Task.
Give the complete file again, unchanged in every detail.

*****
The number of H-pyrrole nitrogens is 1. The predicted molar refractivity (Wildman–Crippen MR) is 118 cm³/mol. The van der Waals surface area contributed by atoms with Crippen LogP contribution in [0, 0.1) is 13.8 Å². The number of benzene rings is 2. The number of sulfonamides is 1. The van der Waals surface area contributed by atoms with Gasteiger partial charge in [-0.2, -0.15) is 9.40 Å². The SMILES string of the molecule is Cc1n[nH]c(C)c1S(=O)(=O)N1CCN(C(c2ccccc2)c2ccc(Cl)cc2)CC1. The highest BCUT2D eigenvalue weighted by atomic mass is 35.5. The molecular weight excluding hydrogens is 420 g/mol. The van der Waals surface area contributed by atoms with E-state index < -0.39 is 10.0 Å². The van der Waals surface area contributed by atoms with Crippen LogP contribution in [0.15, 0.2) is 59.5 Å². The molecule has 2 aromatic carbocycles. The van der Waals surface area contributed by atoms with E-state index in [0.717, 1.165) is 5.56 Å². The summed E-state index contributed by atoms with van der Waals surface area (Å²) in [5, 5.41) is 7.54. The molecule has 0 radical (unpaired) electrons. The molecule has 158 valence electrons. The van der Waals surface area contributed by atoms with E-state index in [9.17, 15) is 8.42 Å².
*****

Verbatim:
The number of H-pyrrole nitrogens is 1. The predicted molar refractivity (Wildman–Crippen MR) is 118 cm³/mol. The van der Waals surface area contributed by atoms with Crippen LogP contribution in [0, 0.1) is 13.8 Å². The number of benzene rings is 2. The number of sulfonamides is 1. The van der Waals surface area contributed by atoms with Gasteiger partial charge in [-0.2, -0.15) is 9.40 Å². The SMILES string of the molecule is Cc1n[nH]c(C)c1S(=O)(=O)N1CCN(C(c2ccccc2)c2ccc(Cl)cc2)CC1. The highest BCUT2D eigenvalue weighted by atomic mass is 35.5. The molecular weight excluding hydrogens is 420 g/mol. The van der Waals surface area contributed by atoms with E-state index < -0.39 is 10.0 Å². The van der Waals surface area contributed by atoms with Crippen LogP contribution in [0.15, 0.2) is 59.5 Å². The molecule has 2 aromatic carbocycles. The van der Waals surface area contributed by atoms with E-state index in [0.717, 1.165) is 5.56 Å². The summed E-state index contributed by atoms with van der Waals surface area (Å²) in [5, 5.41) is 7.54. The molecule has 0 radical (unpaired) electrons. The molecule has 158 valence electrons. The van der Waals surface area contributed by atoms with E-state index in [9.17, 15) is 8.42 Å².